Fifteen years ago this week, the world received what has turned out to be a most wonderful Christmas present: WorldWideWeb, the very first Web browser.
Actually, the program was a combined browser-editor, devised by Tim Berners-Lee, a Briton working in Switzerland at the time.
WorldWideWeb was, in 1990, the only way to view the Web, which was fine because back then only Berners-Lee and a few colleagues were creating pages.
Later, the program would be renamed Nexus and the virtual space would become the World Wide Web (with spaces). The rest, as they say, is history.
Since the introduction of Microsoft Windows, no technology has so dominated personal computing as the Web browser.
What most people call the "dot-com" era was really more about the Web browser, a technology that has found its way onto virtually all the worlds personal computers and with which hundreds of millions of users interact many times each day.
But, Berners-Lee, who received a Knighthood for his invention, recently described his work as merely putting two existing technologies—the Internet and hypertext—together, as though it were no big deal.
"I just played my part," Sir Tim said in his second-ever blog posting, responding to the hundreds of "thank you" messages that followed his first post.
"I built on the work of others—the Internet, invented 20 years before the Web, by Vint Cerf and Bob Kahn and colleagues, for example, and hypertext, a word coined by Ted Nelson for an idea of links which was already implemented in many non-networked systems."
"I just put these technologies together. And then, it all took off because of this amazing community of enthusiasts, who have done such incredible things with the technology, and are still advancing it in so many ways."
Berners-Lee wrote that the Web turned out a bit differently than he expected. Instead of communal editing of pages online, most content was created offline and then loaded onto a Web server.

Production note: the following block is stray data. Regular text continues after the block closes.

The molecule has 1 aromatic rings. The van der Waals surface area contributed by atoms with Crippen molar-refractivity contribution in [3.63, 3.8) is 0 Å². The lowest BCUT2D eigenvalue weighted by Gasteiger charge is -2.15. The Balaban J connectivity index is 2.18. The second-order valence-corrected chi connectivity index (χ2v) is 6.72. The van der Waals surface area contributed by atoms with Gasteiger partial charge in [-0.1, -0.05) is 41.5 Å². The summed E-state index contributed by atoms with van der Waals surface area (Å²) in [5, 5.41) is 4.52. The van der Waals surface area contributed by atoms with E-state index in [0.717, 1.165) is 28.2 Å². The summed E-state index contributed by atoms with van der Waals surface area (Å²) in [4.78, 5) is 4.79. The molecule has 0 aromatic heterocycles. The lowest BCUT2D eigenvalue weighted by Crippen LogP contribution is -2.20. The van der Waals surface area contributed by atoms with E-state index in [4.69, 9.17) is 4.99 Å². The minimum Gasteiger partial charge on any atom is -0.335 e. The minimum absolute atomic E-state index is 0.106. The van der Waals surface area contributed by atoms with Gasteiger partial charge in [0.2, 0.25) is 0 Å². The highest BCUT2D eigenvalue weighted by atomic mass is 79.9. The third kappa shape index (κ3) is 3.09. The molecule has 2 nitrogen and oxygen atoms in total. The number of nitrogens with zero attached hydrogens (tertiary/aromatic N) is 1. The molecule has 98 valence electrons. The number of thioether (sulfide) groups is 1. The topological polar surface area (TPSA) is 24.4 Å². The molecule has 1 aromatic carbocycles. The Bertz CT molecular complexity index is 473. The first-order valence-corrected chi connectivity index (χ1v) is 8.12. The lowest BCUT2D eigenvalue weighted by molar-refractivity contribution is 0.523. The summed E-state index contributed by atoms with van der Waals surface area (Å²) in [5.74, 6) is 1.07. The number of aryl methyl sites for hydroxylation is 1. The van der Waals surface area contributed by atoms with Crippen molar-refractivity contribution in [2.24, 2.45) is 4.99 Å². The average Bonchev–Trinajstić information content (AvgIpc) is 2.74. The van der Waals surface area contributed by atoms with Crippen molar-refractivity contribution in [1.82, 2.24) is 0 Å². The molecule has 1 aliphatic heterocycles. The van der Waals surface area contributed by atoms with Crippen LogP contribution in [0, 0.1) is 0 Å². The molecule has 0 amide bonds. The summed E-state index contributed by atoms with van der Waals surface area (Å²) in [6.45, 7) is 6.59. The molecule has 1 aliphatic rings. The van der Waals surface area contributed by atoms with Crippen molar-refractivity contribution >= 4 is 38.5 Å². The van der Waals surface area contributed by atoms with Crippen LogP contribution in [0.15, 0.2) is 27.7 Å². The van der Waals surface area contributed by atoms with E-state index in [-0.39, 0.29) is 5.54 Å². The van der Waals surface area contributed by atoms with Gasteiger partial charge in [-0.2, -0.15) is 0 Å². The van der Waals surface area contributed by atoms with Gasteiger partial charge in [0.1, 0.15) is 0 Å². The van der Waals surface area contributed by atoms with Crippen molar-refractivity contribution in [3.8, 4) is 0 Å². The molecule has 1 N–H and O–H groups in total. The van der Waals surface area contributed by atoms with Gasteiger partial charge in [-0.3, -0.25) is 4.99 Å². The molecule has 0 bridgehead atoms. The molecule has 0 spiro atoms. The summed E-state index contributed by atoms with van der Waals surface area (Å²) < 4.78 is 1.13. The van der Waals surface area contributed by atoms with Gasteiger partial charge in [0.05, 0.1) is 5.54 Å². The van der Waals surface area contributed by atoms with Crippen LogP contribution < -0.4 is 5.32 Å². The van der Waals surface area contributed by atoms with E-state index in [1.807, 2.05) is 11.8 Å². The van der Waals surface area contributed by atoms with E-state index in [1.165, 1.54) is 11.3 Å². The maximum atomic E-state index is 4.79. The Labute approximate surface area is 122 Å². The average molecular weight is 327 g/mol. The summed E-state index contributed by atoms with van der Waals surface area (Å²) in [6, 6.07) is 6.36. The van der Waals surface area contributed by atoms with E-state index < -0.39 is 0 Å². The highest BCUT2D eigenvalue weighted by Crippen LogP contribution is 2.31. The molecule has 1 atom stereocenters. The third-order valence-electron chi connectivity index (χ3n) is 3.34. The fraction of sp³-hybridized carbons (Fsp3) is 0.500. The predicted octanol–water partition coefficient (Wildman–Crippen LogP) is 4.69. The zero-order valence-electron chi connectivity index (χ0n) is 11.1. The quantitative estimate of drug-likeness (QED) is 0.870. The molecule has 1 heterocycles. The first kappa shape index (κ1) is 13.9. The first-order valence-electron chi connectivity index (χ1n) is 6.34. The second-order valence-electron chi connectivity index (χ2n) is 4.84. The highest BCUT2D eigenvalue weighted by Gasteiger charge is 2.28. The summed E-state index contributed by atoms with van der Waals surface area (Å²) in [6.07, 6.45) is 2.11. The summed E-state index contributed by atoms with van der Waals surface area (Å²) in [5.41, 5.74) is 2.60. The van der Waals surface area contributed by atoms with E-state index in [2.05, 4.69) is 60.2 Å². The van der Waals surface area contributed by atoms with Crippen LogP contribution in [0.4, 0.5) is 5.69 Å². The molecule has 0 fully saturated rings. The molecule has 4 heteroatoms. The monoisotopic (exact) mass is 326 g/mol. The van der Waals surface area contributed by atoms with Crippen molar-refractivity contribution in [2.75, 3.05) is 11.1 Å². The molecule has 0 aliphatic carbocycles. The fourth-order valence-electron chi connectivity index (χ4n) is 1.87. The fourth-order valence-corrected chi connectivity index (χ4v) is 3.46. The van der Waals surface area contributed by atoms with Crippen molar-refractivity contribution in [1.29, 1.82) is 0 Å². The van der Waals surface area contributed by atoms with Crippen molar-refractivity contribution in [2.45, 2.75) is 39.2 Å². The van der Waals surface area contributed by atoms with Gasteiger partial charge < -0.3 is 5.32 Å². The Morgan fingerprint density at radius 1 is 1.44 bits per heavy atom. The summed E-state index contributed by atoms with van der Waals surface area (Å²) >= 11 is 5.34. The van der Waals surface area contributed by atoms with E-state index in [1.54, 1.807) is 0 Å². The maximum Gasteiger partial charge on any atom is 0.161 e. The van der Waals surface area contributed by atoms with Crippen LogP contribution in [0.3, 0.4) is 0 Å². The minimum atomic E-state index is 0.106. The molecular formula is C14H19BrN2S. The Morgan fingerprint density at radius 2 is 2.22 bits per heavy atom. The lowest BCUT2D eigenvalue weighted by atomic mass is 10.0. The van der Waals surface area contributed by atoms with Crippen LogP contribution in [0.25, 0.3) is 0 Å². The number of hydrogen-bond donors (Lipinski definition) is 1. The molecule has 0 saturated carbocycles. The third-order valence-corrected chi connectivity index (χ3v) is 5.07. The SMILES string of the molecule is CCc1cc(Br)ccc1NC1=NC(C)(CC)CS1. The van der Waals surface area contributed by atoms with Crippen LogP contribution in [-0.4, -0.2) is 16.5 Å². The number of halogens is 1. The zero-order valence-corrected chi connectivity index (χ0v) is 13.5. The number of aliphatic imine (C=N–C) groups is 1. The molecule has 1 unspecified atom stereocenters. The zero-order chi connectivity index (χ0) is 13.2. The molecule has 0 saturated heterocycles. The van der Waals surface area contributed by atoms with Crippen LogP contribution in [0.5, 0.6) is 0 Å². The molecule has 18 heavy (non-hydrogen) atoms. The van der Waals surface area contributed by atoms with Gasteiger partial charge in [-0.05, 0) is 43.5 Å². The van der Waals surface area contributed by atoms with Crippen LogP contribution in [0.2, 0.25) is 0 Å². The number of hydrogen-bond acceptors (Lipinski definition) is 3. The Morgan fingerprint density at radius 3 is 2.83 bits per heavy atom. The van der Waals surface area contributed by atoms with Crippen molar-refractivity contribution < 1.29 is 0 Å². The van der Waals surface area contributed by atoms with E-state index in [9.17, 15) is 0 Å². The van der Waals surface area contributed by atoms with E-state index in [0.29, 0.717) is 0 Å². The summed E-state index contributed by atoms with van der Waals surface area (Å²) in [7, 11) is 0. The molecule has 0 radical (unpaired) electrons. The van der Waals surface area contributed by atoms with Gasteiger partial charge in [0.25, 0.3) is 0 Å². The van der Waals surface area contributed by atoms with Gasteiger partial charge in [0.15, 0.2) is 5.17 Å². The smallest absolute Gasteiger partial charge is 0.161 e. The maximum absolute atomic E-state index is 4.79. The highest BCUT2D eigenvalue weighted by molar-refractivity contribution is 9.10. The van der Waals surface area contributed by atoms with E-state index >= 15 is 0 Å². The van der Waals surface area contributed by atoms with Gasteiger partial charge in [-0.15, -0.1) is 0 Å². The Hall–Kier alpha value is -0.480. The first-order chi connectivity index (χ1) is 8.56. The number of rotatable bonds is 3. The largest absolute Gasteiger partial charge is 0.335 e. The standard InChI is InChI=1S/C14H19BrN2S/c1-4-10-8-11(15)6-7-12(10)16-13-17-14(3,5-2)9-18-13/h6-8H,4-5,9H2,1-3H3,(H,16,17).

The Web became more of a publishing than a collaboration medium. Only recently has the Web become the shared creative space that Berners-Lee envisioned back in 1990.
"Now in 2005, we have blogs and wikis, and the fact that they are so popular makes me feel I wasnt crazy to think people needed a creative space," Berners-Lee wrote.
As for blogging, the Webs inventor said he appreciates having a system that automatically handles navigation and comment buttons and "its nice to edit in a mode in which you can do limited damage to the site."
An academic, who now works at MIT and chairs the World Wide Web Consortium, Berners-Lee is not nearly as well-known as the inventors of other world-changing communications technologies.
You will not find him speaking at conferences very often, nor is there a large Internet company with his name on it.
My bet is that if you asked people on the street who invented the Web browser, most would guess it was Bill Gates. People whod been around longer might guess Netscape founder Marc Andreessen.
Few have ever heard of Dr. Berners-Lee, who continues to work on improving his Web invention, most recently on the creation of a "semantic web" that some see as the next generation of intelligent agent-based applications.
Working mostly outside the spotlight is how Dr. Berners-Lee likes it. But, as we mark the 15th anniversary of his invention of the Web browser, I hope all those who love the Web will join me in lifting a glass in honor of the man who invented it.
So, from all of us. Thank you, Sir Tim, for the most excellent present.
Contributing editor David Coursey has spent two decades writing about hardware, software and communications for business customers. He can be reached at firstname.lastname@example.org.